HUD Loans – The investor community got excited (me included) when the news was released that the 90 day seasoning for sellers to be on title had been waived.
For those not familiar, FHA loans are a great tool for homebuyers who have less than perfect credit and little down payment. There is not a comparable loan program today to help the average person buy their home with little down (especially in depressed real estate markets).
So while FHA loans are the perfect loan for a large segment of people, they traditionally have had a 90 day seasoning requirement for sellers. What this means is that a seller of a property must own the property for a full 90 days before entering into a contract to sell it to someone who plans on getting an FHA loan to buy the property. The only exception to this was if the seller was a chartered bank.
This was put into place to discourage “flip” situations where an investor would buy the property for a discount and then mark it up greatly in a short period of time. While it can be argued that FHA should not be concerned about how much profit a seller makes, and you would have a good argument, the fact remains:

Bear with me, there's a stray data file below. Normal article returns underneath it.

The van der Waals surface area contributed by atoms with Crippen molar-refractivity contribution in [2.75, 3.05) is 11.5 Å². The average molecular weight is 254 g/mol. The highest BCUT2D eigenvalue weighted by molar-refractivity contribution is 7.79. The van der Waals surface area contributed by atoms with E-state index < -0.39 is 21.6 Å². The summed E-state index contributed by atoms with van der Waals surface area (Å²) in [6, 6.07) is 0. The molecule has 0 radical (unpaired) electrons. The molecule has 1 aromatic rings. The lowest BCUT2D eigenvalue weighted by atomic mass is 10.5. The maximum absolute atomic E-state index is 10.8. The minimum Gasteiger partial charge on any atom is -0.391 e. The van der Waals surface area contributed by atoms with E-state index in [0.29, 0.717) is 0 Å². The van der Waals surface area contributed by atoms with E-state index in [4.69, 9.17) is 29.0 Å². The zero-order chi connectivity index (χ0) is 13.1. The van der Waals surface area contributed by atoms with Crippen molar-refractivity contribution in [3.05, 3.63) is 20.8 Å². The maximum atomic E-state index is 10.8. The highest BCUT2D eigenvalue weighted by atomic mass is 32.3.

…at some point they noticed they had a higher number of defaulting loans on properties where there was a recent flip, then they did on the rest of the loans they were doing. For whatever the reasons..
So those investors who took the risk upon themselves to buy a property at the courthouse steps, or otherwise and fix it up and put it for sale would tend to shy away from buyers who needed FHA loans to purchase because of this seasoning requirement.
The waiver of this made big news in the investor community, because it appeared that now the bank waiver was opened up to help the industry move all of the foreclosure properties for sale.
Well, not quite, it would appear…
Here is the link for the actual HUD document regarding the waiver.
Here is the crucial part:
“Section 203.37a(b)(2) of the FHA regulations, 24 CFR 203.37a(b)(2), is hereby waived for a period of one year from today’s date with regard to sales of properties acquired by mortgagees, whether sold directly by the mortgagees or by their subsidiaries or by vendors to whom they have transferred titles to properties for the purpose of effectuating sales of those properties.”
Raises the question whether any foreclosing party and their agents can use this now, or just those banks that we had mentioned before….one thing we did confirm….if you are buying to fix and sell right away, you do not qualify for the exemption. Rats…
More to come on the foreclosing lender aspect….
Craig Garcia is a Managing Member of Bridge Capital Lending, LLC. A mortgage and investment firm specializing in Investor Loans that Use Private Lenders that fund Hard Money Loans. Craig can be reached at 877-8GO-GREEN or 954-217-9518.